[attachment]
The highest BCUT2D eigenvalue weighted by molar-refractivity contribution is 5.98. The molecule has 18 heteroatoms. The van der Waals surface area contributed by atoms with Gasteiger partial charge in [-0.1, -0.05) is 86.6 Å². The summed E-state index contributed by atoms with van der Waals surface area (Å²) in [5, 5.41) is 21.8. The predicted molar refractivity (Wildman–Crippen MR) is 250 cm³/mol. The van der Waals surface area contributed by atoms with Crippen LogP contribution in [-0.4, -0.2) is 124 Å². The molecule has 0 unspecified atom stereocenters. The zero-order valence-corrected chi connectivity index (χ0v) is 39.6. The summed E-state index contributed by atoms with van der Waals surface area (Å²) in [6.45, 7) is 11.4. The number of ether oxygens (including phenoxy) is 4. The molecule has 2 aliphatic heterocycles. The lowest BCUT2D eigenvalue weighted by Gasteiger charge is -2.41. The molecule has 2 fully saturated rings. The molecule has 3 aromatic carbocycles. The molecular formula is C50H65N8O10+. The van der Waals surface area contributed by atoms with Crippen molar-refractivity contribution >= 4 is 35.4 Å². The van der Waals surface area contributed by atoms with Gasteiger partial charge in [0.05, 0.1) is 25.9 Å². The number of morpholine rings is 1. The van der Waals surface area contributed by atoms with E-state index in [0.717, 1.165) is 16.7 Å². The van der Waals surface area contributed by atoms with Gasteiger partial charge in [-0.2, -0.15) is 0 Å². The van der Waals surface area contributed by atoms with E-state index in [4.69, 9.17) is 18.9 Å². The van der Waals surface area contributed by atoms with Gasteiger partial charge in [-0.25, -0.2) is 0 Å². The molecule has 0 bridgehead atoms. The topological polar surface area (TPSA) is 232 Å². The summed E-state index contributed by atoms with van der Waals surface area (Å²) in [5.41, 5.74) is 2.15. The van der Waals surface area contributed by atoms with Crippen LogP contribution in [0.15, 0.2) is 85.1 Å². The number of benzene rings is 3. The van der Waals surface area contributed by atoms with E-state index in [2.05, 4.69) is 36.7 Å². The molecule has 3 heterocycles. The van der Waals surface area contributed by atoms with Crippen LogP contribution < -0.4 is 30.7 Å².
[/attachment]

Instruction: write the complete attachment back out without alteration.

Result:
The highest BCUT2D eigenvalue weighted by molar-refractivity contribution is 5.98. The molecule has 18 heteroatoms. The van der Waals surface area contributed by atoms with Gasteiger partial charge in [-0.1, -0.05) is 86.6 Å². The summed E-state index contributed by atoms with van der Waals surface area (Å²) in [5, 5.41) is 21.8. The predicted molar refractivity (Wildman–Crippen MR) is 250 cm³/mol. The van der Waals surface area contributed by atoms with Crippen LogP contribution in [-0.4, -0.2) is 124 Å². The molecule has 0 unspecified atom stereocenters. The zero-order valence-corrected chi connectivity index (χ0v) is 39.6. The summed E-state index contributed by atoms with van der Waals surface area (Å²) in [6.45, 7) is 11.4. The number of ether oxygens (including phenoxy) is 4. The molecule has 2 aliphatic heterocycles. The lowest BCUT2D eigenvalue weighted by Gasteiger charge is -2.41. The molecule has 2 fully saturated rings. The molecule has 3 aromatic carbocycles. The molecular formula is C50H65N8O10+. The van der Waals surface area contributed by atoms with Crippen molar-refractivity contribution >= 4 is 35.4 Å². The van der Waals surface area contributed by atoms with Gasteiger partial charge in [0.05, 0.1) is 25.9 Å². The number of morpholine rings is 1. The van der Waals surface area contributed by atoms with E-state index in [0.717, 1.165) is 16.7 Å². The van der Waals surface area contributed by atoms with Gasteiger partial charge in [-0.2, -0.15) is 0 Å². The van der Waals surface area contributed by atoms with E-state index in [4.69, 9.17) is 18.9 Å². The van der Waals surface area contributed by atoms with Gasteiger partial charge in [-0.25, -0.2) is 0 Å². The molecule has 0 bridgehead atoms. The topological polar surface area (TPSA) is 232 Å². The summed E-state index contributed by atoms with van der Waals surface area (Å²) in [5.41, 5.74) is 2.15. The van der Waals surface area contributed by atoms with Crippen LogP contribution in [0.15, 0.2) is 85.1 Å². The number of benzene rings is 3. The van der Waals surface area contributed by atoms with E-state index in [2.05, 4.69) is 36.7 Å². The molecule has 3 heterocycles. The van der Waals surface area contributed by atoms with Crippen LogP contribution < -0.4 is 30.7 Å².